The game is likely to be rescheduled for when the A's come back into town in July, but I'm hoping to get to the stadium before then.

I'm hoping that as the saying goes, "Good things come to those who wait."

Rainy Days & Mondays...

Friday, while I was enjoying the last day of my vacation in Florida, I got a text from my mom asking if I wanted to go to the Yankee game on Monday night.

Obviously, she already knew the answer.

I almost never go out on Monday nights from January-May because the great Jack Bauer occupies my night from 9-10pm, but the only reason I'll settle for tivoing Jack is if there's a Yankee game to go to.

I'm always excited to see the Yankees play, but the chance to go see the new stadium when I didn't think I'd get there until May or June was even more exciting.

Until I got the weather report... Rain is supposed to start Monday morning and increase in heaviness by the 7:05 game time.

GREAT. Not to mention after days of warm spring temperatures in NJ, it has reverted back to mid-40's and is going to barely reach 50. Did I mention it's supposed to be windy too?

Definitely not the ideal conditions to go see a baseball game. In some way, I'm kind of hoping they rain out the game rather early in the afternoon, so that I don't have to drive to the Bronx just to be told no baseball will be played tonight. And hopefully, they schedule the make up for Thursday when both teams have off because I am not quite sure that Oakland comes back for the rest of the year.

Needless to say this is not how I envisioned my first visit to the new ballpark. Maybe the weather gods will side with me and hold off on all that rain, but the Doppler radar would suggest otherwise, and if that's the case, let's call it early and save it for a better day.

Sunday, April 19, 2009

What Are the Yankees To Do With Chien-Ming Wang?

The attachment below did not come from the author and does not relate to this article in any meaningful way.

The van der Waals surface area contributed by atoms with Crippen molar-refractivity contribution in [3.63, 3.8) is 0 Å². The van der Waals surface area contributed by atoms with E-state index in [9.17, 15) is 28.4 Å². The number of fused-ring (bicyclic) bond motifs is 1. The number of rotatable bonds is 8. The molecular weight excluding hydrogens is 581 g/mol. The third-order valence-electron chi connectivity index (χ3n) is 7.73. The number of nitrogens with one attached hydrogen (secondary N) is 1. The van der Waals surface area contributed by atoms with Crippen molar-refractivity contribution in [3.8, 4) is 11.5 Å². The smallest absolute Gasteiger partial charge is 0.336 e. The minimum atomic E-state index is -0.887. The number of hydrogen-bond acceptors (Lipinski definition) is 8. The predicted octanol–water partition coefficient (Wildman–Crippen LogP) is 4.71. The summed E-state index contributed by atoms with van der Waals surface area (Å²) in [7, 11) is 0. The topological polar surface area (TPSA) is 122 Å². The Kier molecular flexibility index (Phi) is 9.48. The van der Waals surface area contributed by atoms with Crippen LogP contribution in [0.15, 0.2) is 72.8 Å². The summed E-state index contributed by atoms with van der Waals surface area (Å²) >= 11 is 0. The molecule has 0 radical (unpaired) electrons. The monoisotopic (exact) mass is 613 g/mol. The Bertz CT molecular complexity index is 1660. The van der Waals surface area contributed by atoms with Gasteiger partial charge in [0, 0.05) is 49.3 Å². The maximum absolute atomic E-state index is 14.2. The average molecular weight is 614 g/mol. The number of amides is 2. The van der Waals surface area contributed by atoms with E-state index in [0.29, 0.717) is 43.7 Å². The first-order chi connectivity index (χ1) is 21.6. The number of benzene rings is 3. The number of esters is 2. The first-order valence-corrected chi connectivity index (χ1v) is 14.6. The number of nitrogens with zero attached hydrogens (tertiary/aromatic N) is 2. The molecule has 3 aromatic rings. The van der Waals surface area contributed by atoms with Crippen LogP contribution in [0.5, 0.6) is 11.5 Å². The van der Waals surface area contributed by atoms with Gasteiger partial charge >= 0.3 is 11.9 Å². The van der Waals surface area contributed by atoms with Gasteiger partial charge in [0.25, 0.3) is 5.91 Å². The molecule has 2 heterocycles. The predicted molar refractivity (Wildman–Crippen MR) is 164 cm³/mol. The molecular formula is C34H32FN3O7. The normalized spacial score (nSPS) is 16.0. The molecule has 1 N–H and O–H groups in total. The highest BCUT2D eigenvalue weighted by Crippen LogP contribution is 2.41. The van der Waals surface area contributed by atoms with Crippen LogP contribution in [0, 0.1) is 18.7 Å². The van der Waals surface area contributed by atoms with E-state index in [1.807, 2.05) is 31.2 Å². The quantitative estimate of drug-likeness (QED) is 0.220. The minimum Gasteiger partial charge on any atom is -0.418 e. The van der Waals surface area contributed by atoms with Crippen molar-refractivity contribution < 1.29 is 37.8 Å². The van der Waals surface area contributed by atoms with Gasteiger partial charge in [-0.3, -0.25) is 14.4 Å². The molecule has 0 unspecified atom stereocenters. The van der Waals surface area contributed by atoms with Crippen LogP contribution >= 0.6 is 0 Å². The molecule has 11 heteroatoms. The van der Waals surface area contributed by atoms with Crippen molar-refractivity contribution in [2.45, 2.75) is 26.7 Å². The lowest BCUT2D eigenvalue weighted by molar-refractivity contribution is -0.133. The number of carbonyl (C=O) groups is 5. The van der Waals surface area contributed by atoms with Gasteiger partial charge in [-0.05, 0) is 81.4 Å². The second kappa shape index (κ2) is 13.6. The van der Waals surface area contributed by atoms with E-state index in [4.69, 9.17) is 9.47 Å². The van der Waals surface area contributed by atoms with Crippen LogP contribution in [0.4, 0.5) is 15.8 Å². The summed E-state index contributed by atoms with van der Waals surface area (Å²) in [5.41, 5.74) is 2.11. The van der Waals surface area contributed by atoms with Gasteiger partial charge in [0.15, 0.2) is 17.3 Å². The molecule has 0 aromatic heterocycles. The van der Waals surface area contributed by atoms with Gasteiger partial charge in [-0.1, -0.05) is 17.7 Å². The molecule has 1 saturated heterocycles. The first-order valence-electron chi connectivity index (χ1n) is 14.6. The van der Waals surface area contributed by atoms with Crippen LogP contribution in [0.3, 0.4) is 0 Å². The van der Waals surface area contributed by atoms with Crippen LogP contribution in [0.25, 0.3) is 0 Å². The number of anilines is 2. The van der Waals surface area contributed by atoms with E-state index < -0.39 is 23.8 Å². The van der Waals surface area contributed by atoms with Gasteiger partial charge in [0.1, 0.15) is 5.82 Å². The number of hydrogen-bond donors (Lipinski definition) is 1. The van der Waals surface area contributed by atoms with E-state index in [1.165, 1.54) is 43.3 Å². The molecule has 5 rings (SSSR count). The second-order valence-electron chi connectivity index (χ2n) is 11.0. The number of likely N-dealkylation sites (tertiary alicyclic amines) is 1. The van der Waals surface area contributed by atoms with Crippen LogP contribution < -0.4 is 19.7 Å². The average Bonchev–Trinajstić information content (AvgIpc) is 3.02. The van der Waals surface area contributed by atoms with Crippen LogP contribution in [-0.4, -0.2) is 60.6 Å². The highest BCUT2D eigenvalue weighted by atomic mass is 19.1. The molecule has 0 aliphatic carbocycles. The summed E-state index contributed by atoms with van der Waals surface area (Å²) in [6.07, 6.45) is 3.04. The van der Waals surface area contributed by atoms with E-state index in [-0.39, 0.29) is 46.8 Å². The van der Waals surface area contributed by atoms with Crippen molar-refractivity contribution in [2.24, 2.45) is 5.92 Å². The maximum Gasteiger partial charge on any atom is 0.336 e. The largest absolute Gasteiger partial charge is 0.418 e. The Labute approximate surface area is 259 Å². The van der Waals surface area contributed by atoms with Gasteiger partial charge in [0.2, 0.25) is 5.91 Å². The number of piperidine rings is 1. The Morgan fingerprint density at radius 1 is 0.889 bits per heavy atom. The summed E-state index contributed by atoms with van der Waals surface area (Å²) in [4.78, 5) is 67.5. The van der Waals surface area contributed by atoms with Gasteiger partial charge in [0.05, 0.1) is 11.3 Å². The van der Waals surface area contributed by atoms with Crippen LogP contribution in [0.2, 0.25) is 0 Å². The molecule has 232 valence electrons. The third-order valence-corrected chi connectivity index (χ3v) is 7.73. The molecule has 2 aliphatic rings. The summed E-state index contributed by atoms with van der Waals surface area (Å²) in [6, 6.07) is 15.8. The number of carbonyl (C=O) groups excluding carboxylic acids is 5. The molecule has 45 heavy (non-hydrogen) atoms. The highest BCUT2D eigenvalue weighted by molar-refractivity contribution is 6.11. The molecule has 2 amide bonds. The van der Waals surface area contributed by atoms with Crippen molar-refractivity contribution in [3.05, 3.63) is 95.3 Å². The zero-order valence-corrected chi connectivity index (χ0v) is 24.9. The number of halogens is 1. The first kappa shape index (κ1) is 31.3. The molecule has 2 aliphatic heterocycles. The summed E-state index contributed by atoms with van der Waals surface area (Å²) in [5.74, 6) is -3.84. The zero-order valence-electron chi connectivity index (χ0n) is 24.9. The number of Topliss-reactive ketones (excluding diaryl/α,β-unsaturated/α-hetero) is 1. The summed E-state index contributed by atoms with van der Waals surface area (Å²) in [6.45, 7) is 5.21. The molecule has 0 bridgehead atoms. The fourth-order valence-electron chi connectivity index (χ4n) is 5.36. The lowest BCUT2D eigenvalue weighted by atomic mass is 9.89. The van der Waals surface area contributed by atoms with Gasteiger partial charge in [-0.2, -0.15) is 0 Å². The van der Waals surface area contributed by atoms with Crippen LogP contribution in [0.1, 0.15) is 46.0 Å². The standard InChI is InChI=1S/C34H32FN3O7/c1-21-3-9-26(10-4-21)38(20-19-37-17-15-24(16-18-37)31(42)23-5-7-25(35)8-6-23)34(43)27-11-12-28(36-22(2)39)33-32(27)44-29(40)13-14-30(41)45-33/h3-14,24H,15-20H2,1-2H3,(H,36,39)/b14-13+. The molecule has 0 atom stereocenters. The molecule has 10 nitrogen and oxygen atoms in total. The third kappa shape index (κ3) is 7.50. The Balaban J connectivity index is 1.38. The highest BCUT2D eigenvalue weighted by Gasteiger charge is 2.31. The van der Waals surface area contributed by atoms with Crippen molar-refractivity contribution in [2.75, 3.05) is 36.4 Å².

The Yankees, their fans, and, it's safe to say, Chien-Ming Wang are all in disbelief.

A few weeks ago, no one could have imagined that Chien-Ming Wang would start off his season 0-3 with an ERA of 34.50.

Yesterday, Wang made his first start at Yankee Stadium, and despite having a 2-0 lead going into the second inning, Wang could only record one out in the second, and gave up eight runs.

Yet again, the bullpen was called on to provide relief, and couldn't stabilize the hole Wang had dug, as the Yankees got pulverized by the Indians 22-4.

The Yankees keep on insisting that Wang is fine physically, but it's clear that something is very wrong. How do you keep sending out a pitcher that is putting the rest of the team in such a bad position so early on in the game? Then again, how do you not send out someone who has been so productive for you the past three seasons?

To make things more complicated, Wang is out of minor league options so the Yankees can't ship him down to Triple A to get straightened out. If they decided to do that, he would need to clear waivers, which is something the Yankees don't want to deal with.

So, what can the Yankees do to fix Chien-Ming Wang?

First of all, the Yankees could place Wang on the DL, and that would give him 15 days to work through his issues with minor league starts. There is a lot less pressure pitching in the minors, and some success down there might give Wang the bit of confidence he is lacking.

Or the Yankees could go the complete opposite way and keep running Wang out there to make him work through his issues. However, for the past three starts the Yankees have been saying that Wang would work through his issues, and has yet to do so. How long do you keep putting someone out there that is hurting the rest of the team by starting?

What makes Wang's situation even more difficult is that he's not a rookie, yet he's not a seasoned veteran either. You can't simply blame his lack of production on inexperience, because he was pitching better as a rookie than he is now.

At the same time, he's not a seasoned veteran that has had so much success that you can just trust he will get it figured out.

The Yankees went through a similar situation with Mike Mussina, although he was at the end of his career when he ran into a wall.

Mussina was a liability almost every time he stepped out on the mound. It looked like after 17 years of pitching in the majors, Mussina had forgotten how to pitch. Physically, he was fine, and they couldn't send him down to the minors. Instead, he got taken out of the rotation as a way of trying to get himself together.

The Yankees' rotation was in complete disarray in 2007, and it wasn't easy to take out an established pitcher like Mussina, but it had to be done for the well-being of the team.

If the Yankees don't want to dig themselves into an early hole, and play catch up for the rest of the year, they are going to have to seriously consider what to do with Chien-Ming Wang.

If he can't get out of his own head and let his pitching take over, he's going to do more damage than good in the rotation.

Monday, April 13, 2009

The Invaluable Jorge Posada: Yankee Catcher Is Healthy, Back In Action